Four weeks after a wildfire began in the Canadian province of Alberta, thousands of structures in Fort McMurray have been destroyed, over 100,000 people have been evacuated, and 2200 square miles have gone up in smoke. The fire has also shut down commercial extraction of tar sands, a source of fossil fuel and the reason for Fort McMurray’s prosperity. Greg Laden points out the perverse cause and effect of it all: tar sands contribute to global warming, global warming contributes to weather variation and drought, drought makes regions extra-vulnerable to wildfire, and wildfire shuts down tar sands extraction. While it’s tempting to think residents of Fort McMurray are ‘getting what they deserve’ for their involvement with fossil fuels, Greg Laden writes “the people of Fort McMurray did not decide to cause climate change.” As John DuPuis says on Confessions of a Science Librarian, “The issues around fossil fuel development that have gotten us into the trouble we’re in are systemic and historic, not in any way directly the fault of the actual people who are caught in this situation.” Thus, the short-term need for disaster relief is independent of the long-term need to stop using fossil fuels.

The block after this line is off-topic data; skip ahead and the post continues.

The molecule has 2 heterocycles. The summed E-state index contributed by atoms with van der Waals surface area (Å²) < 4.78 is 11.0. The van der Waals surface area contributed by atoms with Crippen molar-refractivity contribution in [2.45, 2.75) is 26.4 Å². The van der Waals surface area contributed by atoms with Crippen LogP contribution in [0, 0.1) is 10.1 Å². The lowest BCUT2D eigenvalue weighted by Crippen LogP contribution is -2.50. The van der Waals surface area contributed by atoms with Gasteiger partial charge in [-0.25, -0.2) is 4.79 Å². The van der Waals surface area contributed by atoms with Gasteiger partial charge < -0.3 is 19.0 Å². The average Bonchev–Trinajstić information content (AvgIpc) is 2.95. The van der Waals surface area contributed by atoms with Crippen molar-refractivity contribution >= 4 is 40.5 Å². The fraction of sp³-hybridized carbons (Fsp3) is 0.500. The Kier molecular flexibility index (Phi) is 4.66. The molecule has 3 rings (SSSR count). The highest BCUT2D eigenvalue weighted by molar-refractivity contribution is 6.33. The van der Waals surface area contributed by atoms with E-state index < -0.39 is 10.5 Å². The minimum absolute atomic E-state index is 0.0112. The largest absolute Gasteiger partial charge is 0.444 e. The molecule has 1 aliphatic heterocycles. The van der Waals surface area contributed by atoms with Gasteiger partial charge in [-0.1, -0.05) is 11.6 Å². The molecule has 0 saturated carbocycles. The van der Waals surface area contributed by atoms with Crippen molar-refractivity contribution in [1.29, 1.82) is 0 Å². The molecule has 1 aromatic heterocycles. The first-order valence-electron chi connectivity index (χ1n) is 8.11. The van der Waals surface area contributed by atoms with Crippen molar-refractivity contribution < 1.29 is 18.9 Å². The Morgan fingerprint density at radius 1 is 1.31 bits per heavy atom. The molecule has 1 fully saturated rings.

On Significant Figures, Peter Gleick explains that growing populations worldwide have exerted peak pressures on water supplies, leaving entire regions more vulnerable to natural variations in rainfall. In turn, global warming has made these natural variations more extreme. One such variation is El Niño, when “droughts are typically more widespread and severe.” Dr. Gleick reports on the challenges faced around the world in 2016, as several historic droughts grow worse. Meanwhile, in honor of Earth Day, Ethan Siegel suggests we count our blessings: “there’s still no planet as friendly to life or hospitable to humans as Earth. It’s the fact that we went beyond the Earth and discovered the Universe that’s allowed us to appreciate just how rare, precious and special our home world is.”